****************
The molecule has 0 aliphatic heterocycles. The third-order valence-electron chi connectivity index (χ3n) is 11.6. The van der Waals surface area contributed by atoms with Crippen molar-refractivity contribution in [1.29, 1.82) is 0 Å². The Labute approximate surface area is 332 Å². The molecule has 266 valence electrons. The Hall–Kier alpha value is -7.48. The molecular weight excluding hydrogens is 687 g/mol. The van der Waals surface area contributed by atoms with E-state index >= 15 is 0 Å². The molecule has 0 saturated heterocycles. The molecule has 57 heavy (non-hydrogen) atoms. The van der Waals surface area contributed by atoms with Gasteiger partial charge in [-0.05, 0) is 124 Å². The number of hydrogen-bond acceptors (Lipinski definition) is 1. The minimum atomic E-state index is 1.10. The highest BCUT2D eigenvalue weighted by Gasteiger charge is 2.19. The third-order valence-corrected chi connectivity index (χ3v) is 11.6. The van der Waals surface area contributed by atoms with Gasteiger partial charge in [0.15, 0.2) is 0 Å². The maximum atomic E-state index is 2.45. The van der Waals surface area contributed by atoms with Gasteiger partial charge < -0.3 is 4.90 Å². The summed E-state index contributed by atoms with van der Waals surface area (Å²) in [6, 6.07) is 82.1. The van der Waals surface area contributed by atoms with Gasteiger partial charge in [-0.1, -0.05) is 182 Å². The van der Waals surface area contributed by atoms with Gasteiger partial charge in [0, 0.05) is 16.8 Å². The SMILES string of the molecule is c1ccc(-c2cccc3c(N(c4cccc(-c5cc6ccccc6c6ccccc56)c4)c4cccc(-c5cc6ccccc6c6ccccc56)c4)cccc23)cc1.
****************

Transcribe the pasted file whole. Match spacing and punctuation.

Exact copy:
The molecule has 0 aliphatic heterocycles. The third-order valence-electron chi connectivity index (χ3n) is 11.6. The van der Waals surface area contributed by atoms with Crippen molar-refractivity contribution in [1.29, 1.82) is 0 Å². The Labute approximate surface area is 332 Å². The molecule has 266 valence electrons. The Hall–Kier alpha value is -7.48. The molecular weight excluding hydrogens is 687 g/mol. The van der Waals surface area contributed by atoms with E-state index >= 15 is 0 Å². The molecule has 0 saturated heterocycles. The molecule has 57 heavy (non-hydrogen) atoms. The van der Waals surface area contributed by atoms with Gasteiger partial charge in [-0.05, 0) is 124 Å². The number of hydrogen-bond acceptors (Lipinski definition) is 1. The minimum atomic E-state index is 1.10. The highest BCUT2D eigenvalue weighted by Gasteiger charge is 2.19. The third-order valence-corrected chi connectivity index (χ3v) is 11.6. The van der Waals surface area contributed by atoms with Gasteiger partial charge in [0.15, 0.2) is 0 Å². The maximum atomic E-state index is 2.45. The van der Waals surface area contributed by atoms with Gasteiger partial charge < -0.3 is 4.90 Å². The summed E-state index contributed by atoms with van der Waals surface area (Å²) in [6, 6.07) is 82.1. The van der Waals surface area contributed by atoms with Gasteiger partial charge in [-0.1, -0.05) is 182 Å². The van der Waals surface area contributed by atoms with Gasteiger partial charge in [0, 0.05) is 16.8 Å². The SMILES string of the molecule is c1ccc(-c2cccc3c(N(c4cccc(-c5cc6ccccc6c6ccccc56)c4)c4cccc(-c5cc6ccccc6c6ccccc56)c4)cccc23)cc1.